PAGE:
Dysart et al is planning top limit the days in which fireworks can be used to specific holidays beginning this year.  

Council discussed a new fireworks bylaw during its April 23 meeting.

The proposed bylaw would prohibit the use of fireworks except for New Year’s Eve and the holiday weekends for Victoria Day, Canada Day and the Civic Holiday.  

Mayor Andrea Roberts said this was a direction she preferred to end a “free-for-all” with fireworks, as opposed to a total ban.  

“This is a really good step forward,” Roberts said. “This has been in the talk for 10 years now.”  


Municipal law enforcement officer Kristen Boylan said she researched similar bylaws restricting the dates for discharging fireworks, including the neighbouring Township of Minden Hills.

She also noted the Canadian National Fireworks Association is not aware of any municipalities with a total ban on fireworks, instead relying on the federal regulations of fireworks sales.  

Coun. John Smith said he would prefer to see a ban on fireworks in the interests of keeping harmful chemicals from them out of lakes.  

“It’s the accumulation of those things in our lakes and waterways that’s the big issue, in my mind,” Smith said. “But I can accept council’s maybe not necessarily going to go as far as I’d like to see you go.”  

However, Smith proposed the bylaw also ban floating lanterns, which he said can land in uncontrollable places and harm wildlife that come upon them.

The idea was accepted at the council table.  

Smith also recommended taking off Labour Day as one of the permitted days, which was in the original draft of the bylaw. The idea also received council support.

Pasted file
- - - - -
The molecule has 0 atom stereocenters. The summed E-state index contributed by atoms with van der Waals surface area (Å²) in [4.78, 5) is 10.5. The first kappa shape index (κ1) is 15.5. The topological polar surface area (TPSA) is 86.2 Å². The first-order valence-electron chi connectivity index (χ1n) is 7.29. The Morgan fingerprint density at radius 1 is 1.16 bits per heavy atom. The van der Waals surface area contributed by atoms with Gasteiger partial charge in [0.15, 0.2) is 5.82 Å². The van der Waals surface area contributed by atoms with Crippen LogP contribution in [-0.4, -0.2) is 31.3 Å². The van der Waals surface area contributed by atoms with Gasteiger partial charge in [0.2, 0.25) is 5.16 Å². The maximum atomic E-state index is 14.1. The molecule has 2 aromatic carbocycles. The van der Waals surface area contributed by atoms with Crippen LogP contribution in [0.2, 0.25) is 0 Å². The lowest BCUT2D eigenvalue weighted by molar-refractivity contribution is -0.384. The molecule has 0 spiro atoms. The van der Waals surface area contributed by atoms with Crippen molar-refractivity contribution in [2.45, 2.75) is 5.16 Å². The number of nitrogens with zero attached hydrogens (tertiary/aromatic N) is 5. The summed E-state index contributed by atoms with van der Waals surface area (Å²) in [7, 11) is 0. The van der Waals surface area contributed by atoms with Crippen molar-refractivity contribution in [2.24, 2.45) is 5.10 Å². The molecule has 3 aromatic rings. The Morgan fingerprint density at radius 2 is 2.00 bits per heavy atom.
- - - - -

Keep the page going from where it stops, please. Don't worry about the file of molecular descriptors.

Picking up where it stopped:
“I can’t find a municipality other than Minden that thinks Labour Day is a fireworks occasion,” Smith said.  

The bylaw requires permits for any public fireworks displays, but not private ones.

It also allows for a $100 administrative penalty if anyone is found in contravention of the bylaw. However, Boylan said such fines will take time. 

 “I’m not necessarily going to go out and hit everyone right away,” she said. “There’s a lot of education and communication that needs to happen.” 

Roberts said the bylaw has received attention, with lots of letters of support to do something about fireworks.

She added the issue has come to council before but quickly gone away.  

“This is the first time we’ve actually seen a specific fireworks bylaw, so I’m really pleased to see this,” she said. 

The bylaw is expected to come forward with adjustments at the next meeting.

Correction: A previous version of this story said the fireworks bylaw had been passed. In fact, the bylaw is to come forward with adjustments council suggested at a future meeting. 

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